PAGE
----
It is important to note that even in this imprecise form, the stockholder theory does not instruct managers to do anything at all to increase the profitability of the business. It does not assert that managers have a moral blank check that allows them to ignore all ethical constraints in the pursuit of profits. Rather, it states that managers are obligated to pursue profit by all legal, non-deceptive means. (11) Far from asserting that there are no ethical constraints on a manager's obligation to increase profits, the stockholder theory contends that the ethical constraints society has embodied in its laws plus the general ethical tenet in favor of honest dealing constitute the ethical boundaries within which managers must pursue increased profitability. (12) A significant amount of the criticism that is directed against the stockholder theory results from overlooking these ethical limitations. (13)

For whatever reason, the stockholder theory has come to be associated with the type of utilitarian argument frequently advanced by free market economists. (14) Thus, supporting arguments often begin with the claim that when individual actors pursue private profit in a free market, they are led by Adam Smith's invisible hand to promote the general interest as well. It is then claimed that since, for each individual, "[b]y pursuing his own interest he frequently promotes that of the society more effectually than when he really intends to promote it," (15) it is both unnecessary and counterproductive to exhort businesses or business persons to act directly to promote the common good. From this it is concluded that there is no justification for claiming that businesses or business persons have any social responsibilities other than to legally and honestly maximize the profits of the firm.

Although this consequentialist argument is the one most frequently cited in support of the stockholder theory, it must be noted that there is another, quite simple deontological argument for it as well. This argument is based on the observation that stockholders advance their money to business managers on the condition that it be used in accordance with their wishes. If the managers accept the money on this condition and then proceed to spend it to accomplish social goals not authorized by the stockholders, they would be violating their agreement and spending other people's money without their consent, which is wrong. (16)

The stockholder theory has been subjected to some harsh criticism by several of the leading business ethicists working today. It has been described as an outmoded relic of corporate law that even the law itself has evolved beyond, (17) as containing a "myopic view of corporate responsibility" that is unfortunately held by a significant number of business practitioners, and, more pointedly, as "corporate Neanderthalism . . . with morally pernicious consequences," (18) and as "not only foolish in theory, but cruel and dangerous in practice" and misguided "from its nonsensically one-sided assumption of responsibility to his pathetic understanding of stockholder personality as Homo economicus." (19) For a significant number of theorists, the stockholder theory is introduced into discussion not as a serious candidate for the proper ethical standard for the business environment, but merely as a foil for other, putatively more enlightened normative theories.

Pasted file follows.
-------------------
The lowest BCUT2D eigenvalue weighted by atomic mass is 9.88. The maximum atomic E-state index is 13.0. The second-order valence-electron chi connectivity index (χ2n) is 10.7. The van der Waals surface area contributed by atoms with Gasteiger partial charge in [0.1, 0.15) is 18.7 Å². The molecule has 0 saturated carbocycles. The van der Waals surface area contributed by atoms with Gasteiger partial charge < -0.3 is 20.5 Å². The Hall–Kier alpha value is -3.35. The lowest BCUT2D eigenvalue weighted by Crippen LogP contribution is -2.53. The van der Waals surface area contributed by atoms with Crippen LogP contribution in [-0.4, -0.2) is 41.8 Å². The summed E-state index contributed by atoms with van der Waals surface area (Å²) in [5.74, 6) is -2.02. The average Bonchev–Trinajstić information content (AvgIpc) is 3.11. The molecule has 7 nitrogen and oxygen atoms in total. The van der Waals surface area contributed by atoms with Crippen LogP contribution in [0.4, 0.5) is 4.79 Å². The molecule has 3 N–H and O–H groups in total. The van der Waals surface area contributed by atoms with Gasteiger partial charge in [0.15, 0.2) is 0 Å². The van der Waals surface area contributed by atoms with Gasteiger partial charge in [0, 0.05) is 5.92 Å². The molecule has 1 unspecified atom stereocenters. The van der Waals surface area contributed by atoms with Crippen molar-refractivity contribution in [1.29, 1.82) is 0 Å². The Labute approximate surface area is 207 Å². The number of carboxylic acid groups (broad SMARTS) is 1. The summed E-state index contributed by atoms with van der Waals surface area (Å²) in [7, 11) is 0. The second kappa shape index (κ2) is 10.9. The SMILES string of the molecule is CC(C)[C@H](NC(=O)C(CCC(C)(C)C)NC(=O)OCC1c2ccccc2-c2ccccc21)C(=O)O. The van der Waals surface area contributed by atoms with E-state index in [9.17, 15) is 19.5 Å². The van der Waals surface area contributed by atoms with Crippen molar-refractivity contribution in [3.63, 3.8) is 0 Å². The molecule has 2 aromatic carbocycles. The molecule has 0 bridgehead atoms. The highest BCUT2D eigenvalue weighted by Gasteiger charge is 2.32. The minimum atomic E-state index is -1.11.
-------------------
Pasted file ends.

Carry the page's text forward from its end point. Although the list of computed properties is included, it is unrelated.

At least part of the explanation for this harsh treatment seems to be the stockholder theory's association with the utilitarian supporting argument described above. Few contemporary business ethicists have the kind of faith in the invisible hand of the market that neo-classical economists do. Most take for granted that a free market produces coercive monopolies, results in damaging externalities, and is beset by other instances of market failure such as the free rider and public goods problems, and thus cannot be relied upon to secure the common good. (20) Accordingly, to the extent that it is associated with this line of economic reasoning, the stockholder theory becomes tarred with the brush of these standard objections to laissez faire capitalism.

It should be pointed out, however, that it is not necessary to join the debate over the theoretical viability of laissez faire to demonstrate the vulnerability of the utilitarian defense of the stockholder theory. This is because contemporary economic conditions are so far removed from those of a true free market as to render the point essentially moot. Regardless of the adequacy of the stockholder theory in a world of ideal markets, the world in which we currently reside is one where businesses may gain competitive advantages by obtaining government subsidies, tax breaks, protective tariffs, and state-conferred monopoly status (e.g., utilities, the Baby Bells, cable television franchises); having health, safety or environmental regulations written so as to burden small competitors; and otherwise purchasing governmental favor. In such a world, it is extremely unlikely that the pursuit of private profit will truly be productive of the public good. There is ample reason to be suspicious of such a claim in an environment in which 65 percent of the chief executive officers of the top 200 Fortune firms come to Washington, D.C. at least once every two weeks. (21)